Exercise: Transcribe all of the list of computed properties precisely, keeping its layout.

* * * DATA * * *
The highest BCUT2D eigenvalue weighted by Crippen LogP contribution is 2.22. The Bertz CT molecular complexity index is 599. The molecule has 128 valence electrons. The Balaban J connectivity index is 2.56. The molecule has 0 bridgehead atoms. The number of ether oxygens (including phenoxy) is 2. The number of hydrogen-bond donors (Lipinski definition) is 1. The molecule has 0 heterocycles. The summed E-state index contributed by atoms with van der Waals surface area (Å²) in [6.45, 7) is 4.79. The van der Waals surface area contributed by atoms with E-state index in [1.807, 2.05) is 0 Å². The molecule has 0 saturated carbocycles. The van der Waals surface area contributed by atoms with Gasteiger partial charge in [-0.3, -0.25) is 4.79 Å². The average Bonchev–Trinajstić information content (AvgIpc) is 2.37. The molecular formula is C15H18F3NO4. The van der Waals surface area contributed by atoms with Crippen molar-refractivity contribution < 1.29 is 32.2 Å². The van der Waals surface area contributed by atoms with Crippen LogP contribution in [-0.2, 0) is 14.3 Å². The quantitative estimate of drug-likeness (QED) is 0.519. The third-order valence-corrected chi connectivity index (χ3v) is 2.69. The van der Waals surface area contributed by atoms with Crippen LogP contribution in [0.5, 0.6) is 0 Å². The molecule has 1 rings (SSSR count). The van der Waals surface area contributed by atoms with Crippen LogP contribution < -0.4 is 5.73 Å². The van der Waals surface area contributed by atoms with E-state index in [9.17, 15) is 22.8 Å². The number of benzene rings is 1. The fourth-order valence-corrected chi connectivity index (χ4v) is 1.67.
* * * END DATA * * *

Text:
The highest BCUT2D eigenvalue weighted by Crippen LogP contribution is 2.22. The Bertz CT molecular complexity index is 599. The molecule has 128 valence electrons. The Balaban J connectivity index is 2.56. The molecule has 0 bridgehead atoms. The number of ether oxygens (including phenoxy) is 2. The number of hydrogen-bond donors (Lipinski definition) is 1. The molecule has 0 heterocycles. The summed E-state index contributed by atoms with van der Waals surface area (Å²) in [6.45, 7) is 4.79. The van der Waals surface area contributed by atoms with E-state index in [1.807, 2.05) is 0 Å². The molecule has 0 saturated carbocycles. The van der Waals surface area contributed by atoms with Gasteiger partial charge in [-0.3, -0.25) is 4.79 Å². The average Bonchev–Trinajstić information content (AvgIpc) is 2.37. The molecular formula is C15H18F3NO4. The van der Waals surface area contributed by atoms with Crippen molar-refractivity contribution < 1.29 is 32.2 Å². The van der Waals surface area contributed by atoms with Crippen LogP contribution in [-0.2, 0) is 14.3 Å². The quantitative estimate of drug-likeness (QED) is 0.519. The third-order valence-corrected chi connectivity index (χ3v) is 2.69. The van der Waals surface area contributed by atoms with Crippen LogP contribution in [0.5, 0.6) is 0 Å². The molecule has 1 rings (SSSR count). The van der Waals surface area contributed by atoms with Crippen LogP contribution < -0.4 is 5.73 Å². The van der Waals surface area contributed by atoms with E-state index in [9.17, 15) is 22.8 Å². The number of benzene rings is 1. The fourth-order valence-corrected chi connectivity index (χ4v) is 1.67.